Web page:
4. ^ Mackillop (2006) glosses this as "spring of life".

References

Citations
  1. ^ Mackillop, James (1998), "Dian Cécht", Dictionary of Celtic Mythology, Oxford University Press, p. 138, ISBN 0-19-280120-1
  2. ^ a b c d Williams, Mark (2018) [2016], Ireland's Immortals: A History of the Gods of Irish Myth, Princeton University Presss, pp. 113–114 note 126, ISBN 0-69-118304-X
  3. ^ a b Shaw (2006), p. 167.
  4. ^ 1 cécht", eDIL "plough, plough-beam".
  5. ^ "Mag Corainn (Poem 96)" Gwynn, Edward, ed. (1991), The metrical Dindshenchas, 4, School of Celtic Studies, Dublin Institute for Advanced Studies, p. 293, (Full text here via CELT.)
  6. ^ a b Lebor Gabála Érenn, Macalister (1941) ed. tr. ¶314 pp. 122–123
  7. ^ O'Curry, Eugene, ed. (1863), "The Fate of the Children of Tuireann ([A]oidhe Chloinne Tuireann)", Atlantis, IV: 168–171, n161, n165}
  8. ^ Cath Maige Tuired §55, Stokes (1891), pp. 74, 75; Gray (1982), pp. 38, 39
  9. ^ a b c d Cath Maige Tuired §123, Stokes (1891), pp. 94, 95, 306; Gray (1982), pp. 54, 55
  10. ^ a b c d "§71 Lusmag", Stokes, Whitley, ed. (1893), "The Edinburgh Dinnshenchas", Folk-lore, Folk-lore Society (Great Britain), 4: 489–490
  11. ^ a b c d "Lusmag (Poem 43)", Gwynn, Edward, ed. (1991), The metrical Dindshenchas, 4, School of Celtic Studies, Dublin Institute for Advanced Studies, pp. 183–185, (Full text here via CELT.)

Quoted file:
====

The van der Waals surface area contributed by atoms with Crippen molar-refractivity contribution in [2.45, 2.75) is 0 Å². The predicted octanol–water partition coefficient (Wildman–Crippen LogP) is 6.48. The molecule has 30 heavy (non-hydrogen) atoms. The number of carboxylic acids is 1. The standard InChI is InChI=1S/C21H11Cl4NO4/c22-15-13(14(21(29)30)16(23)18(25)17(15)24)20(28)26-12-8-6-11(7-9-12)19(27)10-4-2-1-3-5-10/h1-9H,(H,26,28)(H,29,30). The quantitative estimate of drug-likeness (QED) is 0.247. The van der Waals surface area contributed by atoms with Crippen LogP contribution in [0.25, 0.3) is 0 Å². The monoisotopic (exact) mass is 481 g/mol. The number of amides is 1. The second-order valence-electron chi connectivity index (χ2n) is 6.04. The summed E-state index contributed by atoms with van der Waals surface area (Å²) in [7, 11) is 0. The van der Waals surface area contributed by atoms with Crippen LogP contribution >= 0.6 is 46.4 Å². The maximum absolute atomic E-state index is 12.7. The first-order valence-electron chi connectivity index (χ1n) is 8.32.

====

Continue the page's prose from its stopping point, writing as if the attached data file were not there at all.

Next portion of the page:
12. ^ Glossary Gray (1982), p. 141
  13. ^ sláine", eDIL. "soundness, completeness, wholesomeness; health; salvation".
  14. ^ Cath Maige Tuired §98–99, Stokes (1891), pp. 88, 89; Gray (1982), p. 51
  15. ^ Mackillop, James (2006) [2005], =Myths and Legends of the Celts, Penguin UK, p. 211, ISBN 0-14-194139-1
  16. ^ Shaw (2006), pp. 161–164.
  17. ^ a b c d e Squire, Charles. "V. The Gods of the Gaels". Celtic Myth and Legend: The Gaelic Gods.
  18. ^ Shaw (2006), pp. 162–163.
  19. ^ Shaw (2006), pp. 162, 164.
  20. ^ Cath Maige Tuired §33–35, Stokes (1891), pp. 66–69; Gray (1982), pp. 32, 33
  21. ^ Tochmarc Étaíne.
  22. ^ Stokes, Whitley; Strachan, John, eds. (1903), "The St. Gall Incantations", Thesaurus Palaeohibernicus, University Press, pp. 248–249 (Full text here via Celtic Literature Collective.)
  23. ^ "Ceis Choraind (Poem 82)", Gwynn, Edward, ed. (1903), The metrical Dindshenchas I., Todd Lecture Series 8, pp. 438–439, (Full text here via CELT.)
Bibliography
  • McCone, Kim (1996). Towards a Relative Chronology of Ancient and Medieval Celtic Sound Change. Maynooth: Department of Old and Middle Irish, St. Patrick's College. ISBN 0-901519-40-5.
This page was last edited on 13 January 2020, at 20:34